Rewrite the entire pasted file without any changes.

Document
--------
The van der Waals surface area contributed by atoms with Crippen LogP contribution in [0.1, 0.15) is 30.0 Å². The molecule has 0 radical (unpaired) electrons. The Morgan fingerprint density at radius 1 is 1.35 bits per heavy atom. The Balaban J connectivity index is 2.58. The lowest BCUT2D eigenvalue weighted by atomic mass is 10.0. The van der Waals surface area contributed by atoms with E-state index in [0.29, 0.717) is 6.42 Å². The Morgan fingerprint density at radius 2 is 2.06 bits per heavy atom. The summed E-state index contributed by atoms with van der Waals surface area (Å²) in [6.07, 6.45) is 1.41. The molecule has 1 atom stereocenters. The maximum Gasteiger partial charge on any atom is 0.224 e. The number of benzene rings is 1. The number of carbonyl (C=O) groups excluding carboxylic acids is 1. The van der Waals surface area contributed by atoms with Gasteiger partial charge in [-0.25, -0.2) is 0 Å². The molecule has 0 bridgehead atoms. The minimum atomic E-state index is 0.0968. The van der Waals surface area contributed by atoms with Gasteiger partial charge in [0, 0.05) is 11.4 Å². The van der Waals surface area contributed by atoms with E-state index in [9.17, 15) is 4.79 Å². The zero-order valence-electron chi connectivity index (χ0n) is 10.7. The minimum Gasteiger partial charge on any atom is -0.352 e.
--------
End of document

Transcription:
The van der Waals surface area contributed by atoms with Crippen LogP contribution in [0.1, 0.15) is 30.0 Å². The molecule has 0 radical (unpaired) electrons. The Morgan fingerprint density at radius 1 is 1.35 bits per heavy atom. The Balaban J connectivity index is 2.58. The lowest BCUT2D eigenvalue weighted by atomic mass is 10.0. The van der Waals surface area contributed by atoms with E-state index in [0.29, 0.717) is 6.42 Å². The Morgan fingerprint density at radius 2 is 2.06 bits per heavy atom. The summed E-state index contributed by atoms with van der Waals surface area (Å²) in [6.07, 6.45) is 1.41. The molecule has 1 atom stereocenters. The maximum Gasteiger partial charge on any atom is 0.224 e. The number of benzene rings is 1. The number of carbonyl (C=O) groups excluding carboxylic acids is 1. The van der Waals surface area contributed by atoms with Gasteiger partial charge in [-0.25, -0.2) is 0 Å². The molecule has 0 bridgehead atoms. The minimum atomic E-state index is 0.0968. The van der Waals surface area contributed by atoms with Gasteiger partial charge in [0, 0.05) is 11.4 Å². The van der Waals surface area contributed by atoms with E-state index in [9.17, 15) is 4.79 Å². The zero-order valence-electron chi connectivity index (χ0n) is 10.7. The minimum Gasteiger partial charge on any atom is -0.352 e.